Employers and COVID-19 

March 30th, 2020

By Roy Bregman, Sharusha Moodley and Jaco Lessing 

As South Africa enters the 21-day national lockdown, business owners are understandably confused and concerned about its economic consequences. Will their businesses go bankrupt and what happens to employees, if they cannot afford to keep them on or pay them?

Although a business owner would never want to dismiss, retrench or short time its employees, what happens if there is no business – or one that is just surviving – at the end of the lockdown.

What follows is a summary of options open to employers. This is not meant to be legal advice and employers are encouraged to seek legal help during this evolving time.

Employment contract

An employer can change terms and conditions of employment through consultation and negotiation. A contract can be varied relating to salary reduction, bonus waiver or reduction, compulsory use of annual leave during the lockdown period and so forth. The point to remember is that there must be consultation with employees and not a unilateral implementation of a change to terms and conditions imposed by the employer. In the event the employer and employee do not reach consensus on the variation of contract, the employer may initiate retrenchment procedures if needed.

During the lockdown, and where practical, the consultative processes can be conducted by e-meetings, e-mails or over the telephone. It is important that agreements reached must be reduced to writing (even confirmation via WhatsApp would suffice if the normal conditions of a binding variation of a contract are met).


Section 189 of the Labour Relations Act 66 of 1995 provides, inter alia, that an employer can dismiss one or more employees based on operational requirements. Employers could safely argue that the impact of COVID-19 on their business negatively impacted its operations on some level. Bear in mind that a s 189 process has guidelines that must be adhered to and attracts statutory payments like severance pay, notice pay, outstanding leave pay-out and so forth. To minimise job loss, alternatives to retrenchment may be offered during consultation. Alternatives include, but are not limited to, short-time implementation and/or temporary dismissal. Furthermore, and in accordance with s 41(4) of the Basic Conditions of Employment Act 75 of 1997 (BCEA): ‘An employee who unreasonably refuses to accept the employer’s offer of alternative employment with that employer or any other employer, is not entitled to severance pay in terms of subsection (2)’ (our italics).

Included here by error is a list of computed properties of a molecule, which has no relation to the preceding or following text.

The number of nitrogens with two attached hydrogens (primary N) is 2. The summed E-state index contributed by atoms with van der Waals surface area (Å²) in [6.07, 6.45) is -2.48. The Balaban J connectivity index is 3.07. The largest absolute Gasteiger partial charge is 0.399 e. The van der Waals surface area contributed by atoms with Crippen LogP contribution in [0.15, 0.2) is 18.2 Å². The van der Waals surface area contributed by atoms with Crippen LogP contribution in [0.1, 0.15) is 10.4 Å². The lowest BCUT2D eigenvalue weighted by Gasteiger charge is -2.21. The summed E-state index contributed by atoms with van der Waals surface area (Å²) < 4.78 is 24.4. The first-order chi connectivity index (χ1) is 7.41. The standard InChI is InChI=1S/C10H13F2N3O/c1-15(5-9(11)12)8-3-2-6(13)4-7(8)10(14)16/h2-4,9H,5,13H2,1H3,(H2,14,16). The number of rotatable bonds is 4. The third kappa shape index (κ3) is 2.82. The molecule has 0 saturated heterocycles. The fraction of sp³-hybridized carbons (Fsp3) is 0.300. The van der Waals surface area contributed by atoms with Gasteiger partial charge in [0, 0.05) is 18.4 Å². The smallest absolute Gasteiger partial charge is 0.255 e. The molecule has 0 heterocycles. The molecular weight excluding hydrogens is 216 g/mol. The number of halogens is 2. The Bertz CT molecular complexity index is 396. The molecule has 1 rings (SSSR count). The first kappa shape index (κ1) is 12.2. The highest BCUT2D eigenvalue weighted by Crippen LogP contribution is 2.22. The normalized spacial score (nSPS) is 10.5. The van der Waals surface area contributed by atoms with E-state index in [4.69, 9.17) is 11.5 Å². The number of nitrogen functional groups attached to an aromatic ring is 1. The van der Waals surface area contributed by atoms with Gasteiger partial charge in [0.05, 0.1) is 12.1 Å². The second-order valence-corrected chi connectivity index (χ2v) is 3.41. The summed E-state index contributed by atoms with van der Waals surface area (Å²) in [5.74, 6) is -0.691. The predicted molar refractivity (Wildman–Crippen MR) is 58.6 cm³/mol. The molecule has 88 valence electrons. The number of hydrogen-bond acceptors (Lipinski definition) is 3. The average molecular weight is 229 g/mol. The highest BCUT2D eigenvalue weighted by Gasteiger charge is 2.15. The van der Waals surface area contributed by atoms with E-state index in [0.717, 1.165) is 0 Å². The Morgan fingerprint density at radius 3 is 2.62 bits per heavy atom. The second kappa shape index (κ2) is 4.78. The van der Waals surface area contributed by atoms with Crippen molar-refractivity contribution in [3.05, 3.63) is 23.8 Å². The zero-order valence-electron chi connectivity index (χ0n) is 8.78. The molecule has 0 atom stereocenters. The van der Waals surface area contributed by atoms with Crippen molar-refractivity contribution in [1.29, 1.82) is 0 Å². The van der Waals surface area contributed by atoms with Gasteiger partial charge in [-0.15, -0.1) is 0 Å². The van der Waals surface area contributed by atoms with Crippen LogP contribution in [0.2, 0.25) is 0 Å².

Annual leave

Can an employer ‘force’ an employee to take annual leave during the lockdown?

Annual leave is regulated under s 20 of the BCEA. Section 20(10) provides, inter alia, that annual leave must be taken in accordance with a written employment contract between an employer and employee. If there is no agreement, annual leave must be taken at a time determined by the employer in accordance with s 20.